Jupyter Notebook Graffiti programming mini terminal example

Blog School of Autonomous Systems ‘Jupyter Graffiti’ Interactive Screencasts Make Their Debut in Our New C++ Nanodegree Program

‘Jupyter Graffiti’ Interactive Screencasts Make Their Debut in Our New C++ Nanodegree Program

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Jupyter Notebooks are fantastic tools for learning any technical topic, from basic programming to data science all the way to advanced artificial intelligence. Like a web page, you can read and review learning content; and like a traditional programming environment, Notebooks can be “hands-on”. Notebooks invite you to experiment with the code and data cells alongside the equations and graphs.

But have you ever wished an instructor was sitting right next to you when you’re stuck on something, to “show you how she would solve it?”

Graffiti brings that instructor into the Notebook, and makes Udacity’s new C++ Nanodegree Program an amazing way for software engineers to learn the C++ programming language!

Jupyter Graffiti are recorded, interactive demonstrations that live inside your Notebooks.

Via Jupyter Graffiti, Udacity instructors show you exactly how to solve each problem. They walk you through the content, pointing, selecting, typing and executing code, adding and removing code cells, and more.  As a student, you can play these recordings as many times as you want, or not at all, and pause and rewind them to see the instructor write and explain the code again.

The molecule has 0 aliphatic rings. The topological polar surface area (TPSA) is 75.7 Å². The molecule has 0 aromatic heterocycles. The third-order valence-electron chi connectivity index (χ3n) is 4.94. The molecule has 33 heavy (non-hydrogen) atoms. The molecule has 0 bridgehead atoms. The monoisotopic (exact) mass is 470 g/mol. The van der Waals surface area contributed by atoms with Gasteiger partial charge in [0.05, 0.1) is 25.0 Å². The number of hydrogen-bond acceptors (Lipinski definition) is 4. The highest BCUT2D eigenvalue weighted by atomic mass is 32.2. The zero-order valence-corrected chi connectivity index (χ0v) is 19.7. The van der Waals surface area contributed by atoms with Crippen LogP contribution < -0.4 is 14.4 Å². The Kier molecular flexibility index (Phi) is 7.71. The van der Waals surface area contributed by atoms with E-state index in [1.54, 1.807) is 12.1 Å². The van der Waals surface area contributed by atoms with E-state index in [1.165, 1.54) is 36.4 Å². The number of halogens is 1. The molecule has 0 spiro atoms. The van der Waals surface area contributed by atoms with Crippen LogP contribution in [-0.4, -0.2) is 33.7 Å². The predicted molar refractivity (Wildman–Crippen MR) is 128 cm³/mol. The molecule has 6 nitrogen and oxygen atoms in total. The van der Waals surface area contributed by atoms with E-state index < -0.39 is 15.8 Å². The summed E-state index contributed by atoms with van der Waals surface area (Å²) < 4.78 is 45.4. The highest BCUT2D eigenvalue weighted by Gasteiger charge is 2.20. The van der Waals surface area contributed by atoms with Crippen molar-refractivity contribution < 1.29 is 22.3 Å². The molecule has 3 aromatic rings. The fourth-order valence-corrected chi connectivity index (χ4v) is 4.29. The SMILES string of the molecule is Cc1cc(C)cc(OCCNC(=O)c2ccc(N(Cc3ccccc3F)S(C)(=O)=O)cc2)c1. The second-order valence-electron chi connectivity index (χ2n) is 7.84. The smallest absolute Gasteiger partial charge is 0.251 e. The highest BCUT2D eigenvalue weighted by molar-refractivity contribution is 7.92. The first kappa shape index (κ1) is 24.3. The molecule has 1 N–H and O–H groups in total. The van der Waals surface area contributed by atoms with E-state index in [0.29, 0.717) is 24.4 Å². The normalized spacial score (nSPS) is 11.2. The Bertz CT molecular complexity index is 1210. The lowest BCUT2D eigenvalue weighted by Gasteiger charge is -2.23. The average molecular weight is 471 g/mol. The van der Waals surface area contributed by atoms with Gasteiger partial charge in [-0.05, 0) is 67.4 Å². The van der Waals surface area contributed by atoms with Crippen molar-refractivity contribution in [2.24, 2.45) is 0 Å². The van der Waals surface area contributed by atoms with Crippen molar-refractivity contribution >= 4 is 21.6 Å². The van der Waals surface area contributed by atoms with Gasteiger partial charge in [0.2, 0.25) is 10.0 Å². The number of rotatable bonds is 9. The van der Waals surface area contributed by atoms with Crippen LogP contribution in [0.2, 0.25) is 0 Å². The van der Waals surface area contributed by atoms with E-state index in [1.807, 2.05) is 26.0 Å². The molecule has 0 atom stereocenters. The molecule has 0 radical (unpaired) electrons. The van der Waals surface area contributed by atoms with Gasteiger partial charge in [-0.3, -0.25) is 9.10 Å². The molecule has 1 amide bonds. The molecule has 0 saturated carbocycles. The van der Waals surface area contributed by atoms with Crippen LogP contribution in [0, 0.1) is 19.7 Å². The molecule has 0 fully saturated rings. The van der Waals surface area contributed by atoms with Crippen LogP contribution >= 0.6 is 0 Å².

Since a Graffiti “video” is a live replay of the instructor’s interactions, you can pause it any time — and when it’s paused you can dive in to play with the instructor’s work right in the Notebook (execute it, copy it, change it, execute it again)— and then resume playback when you’re ready.

Sebastian Thrun, Udacity founder and CEO, says, “The best way to “get it” is to watch a little, try a little, see what happens, and watch some more… Graffiti creates that incremental learning experience we all need in order to become great programmers.”

You’ll also see visual annotations, such as highlights, drawings, symbols, arrows, and written notes to help explain what’s going on. Embedded Graffiti mini-terminals record shell activities. “Graffiti buttons” reveal solutions cells, along with a recording explaining the solution in detail.

Jupyter Notebook Graffiti programming mini terminal example
Graffiti “Mini-terminals” in use along with a “compile and execute” button that runs instructor code.

Graffiti are already in use in our Programming for Data Science With R Nanodegree program, but our most extensive Graffiti are to be found in our new C++ Nanodegree program, where you can watch Udacity instructors edit, compile and run C++ code.

I can show students how all the parts of a more complex program– header files, cpp, and makefiles– work in tandem. Then students can instantly tweak the program I’m showing them,” notes David Silver, Product Lead for C++. “And since Graffiti are so easy for students to create, I can afford to explain a lot more difficult concepts in much more detail.”

Because Udacity has benefited so much from Jupyter Notebooks, we’re open-sourcing Graffiti to the broader community. We believe anybody who uses Jupyter Notebooks will enjoy adding Graffiti, and we’re excited to see how people use it. We’re also eager to hear what our students have to say about this new learning tool.

You can find the open-source Graffiti project here and enroll in the C++ Nanodegree program here.

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